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Former Red Sox first-rounder Kolbrin Vitek retires

03.28.14 at 12:46 am ET
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FORT MYERS, Fla. — According to industry sources, Kolbrin Vitek — taken by the Red Sox with their first-round pick in the 2010 draft — filed his retirement papers in mid-March, ending a playing career that never lived up to the lofty expectations that followed him into professional ball.

Vitek had a solid if unspectacular first full pro season in 2011, hitting .281 with a .350 OBP and .372 slugging mark. But he struggled with significant injuries in both 2012 (when he hit .242/.284/.339 in Double-A Portland while limited by an intercostal injury) and 2013 (.204/.260/.254 over 58 games back in Portland, with his season largely wiped out by neck issues and a concussion).

Vitek, who was drafted as a third baseman but moved to left field in Portland last year, reported to spring training this year hoping that his health woes were behind him. However, when he experienced a recurrence of the neck issues and lingering effects of the concussion while trying to play, he decided that it was time to move on from his baseball career.

When the Sox drafted Vitek in the first round (No. 20 overall) out of Ball State University, they believed that he represented a player with exceptional athleticism and the sort of tremendous bat speed that offered the potential to yield high averages and OBPs with the possibility of perhaps 15-20 homers and a comparable number of steals while playing third base — a diverse skill set that offered the potential for a well above-average big league regular. But even in his lone full healthy season of 2011, his passive approach at the plate led to a relative absence of impacting the ball (he hit just three homers).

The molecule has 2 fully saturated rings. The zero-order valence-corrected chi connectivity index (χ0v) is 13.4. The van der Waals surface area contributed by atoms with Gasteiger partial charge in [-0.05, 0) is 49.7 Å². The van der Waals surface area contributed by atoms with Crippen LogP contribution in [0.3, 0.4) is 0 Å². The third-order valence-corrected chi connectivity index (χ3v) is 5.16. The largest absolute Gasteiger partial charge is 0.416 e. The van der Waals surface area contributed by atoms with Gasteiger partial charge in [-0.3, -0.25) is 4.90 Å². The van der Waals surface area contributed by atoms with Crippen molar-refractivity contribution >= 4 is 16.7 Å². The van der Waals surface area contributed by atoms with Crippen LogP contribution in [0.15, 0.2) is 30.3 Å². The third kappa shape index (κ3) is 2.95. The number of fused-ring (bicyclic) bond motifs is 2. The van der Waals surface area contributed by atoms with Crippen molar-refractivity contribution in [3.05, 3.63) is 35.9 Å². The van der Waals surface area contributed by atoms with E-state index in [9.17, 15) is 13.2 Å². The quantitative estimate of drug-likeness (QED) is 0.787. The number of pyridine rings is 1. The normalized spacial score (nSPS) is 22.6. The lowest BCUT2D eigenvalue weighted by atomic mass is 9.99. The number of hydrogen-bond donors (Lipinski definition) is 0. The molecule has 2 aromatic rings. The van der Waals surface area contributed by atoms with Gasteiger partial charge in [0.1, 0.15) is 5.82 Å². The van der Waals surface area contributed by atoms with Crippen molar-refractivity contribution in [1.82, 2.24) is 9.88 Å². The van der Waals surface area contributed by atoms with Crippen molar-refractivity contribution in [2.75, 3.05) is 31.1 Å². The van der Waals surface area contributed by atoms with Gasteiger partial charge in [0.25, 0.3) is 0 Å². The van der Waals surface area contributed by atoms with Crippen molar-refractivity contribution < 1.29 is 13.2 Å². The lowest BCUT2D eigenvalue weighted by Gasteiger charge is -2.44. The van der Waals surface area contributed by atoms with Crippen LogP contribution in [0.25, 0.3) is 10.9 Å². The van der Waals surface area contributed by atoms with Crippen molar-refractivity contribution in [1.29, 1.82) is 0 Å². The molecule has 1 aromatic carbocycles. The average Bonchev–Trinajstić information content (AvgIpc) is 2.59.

Still, the Sox viewed that year as a potential foundation for future success, particularly given his promising work at third base. But in 2012, against Double-A competition, Vitek’s performance lagged behind his tools, a development that became pronounced as a result of his injuries. By last season, his organizational future seemed in question.

While Vitek did not pan out, the Red Sox‘ 2010 draft, at least from a distance of four years, currently looks like a successful one. Four of the team’s next five picks after Vitek — supplemental first-rounders Bryce Brentz and Anthony Ranaudo, second-rounder Brandon Workman and fourth-rounder Garin Cecchini — have advanced to Triple-A or higher with the possibility of making a big league impact this year. (Workman, of course, has already shown the ability to make an impact at the highest level of competition.)

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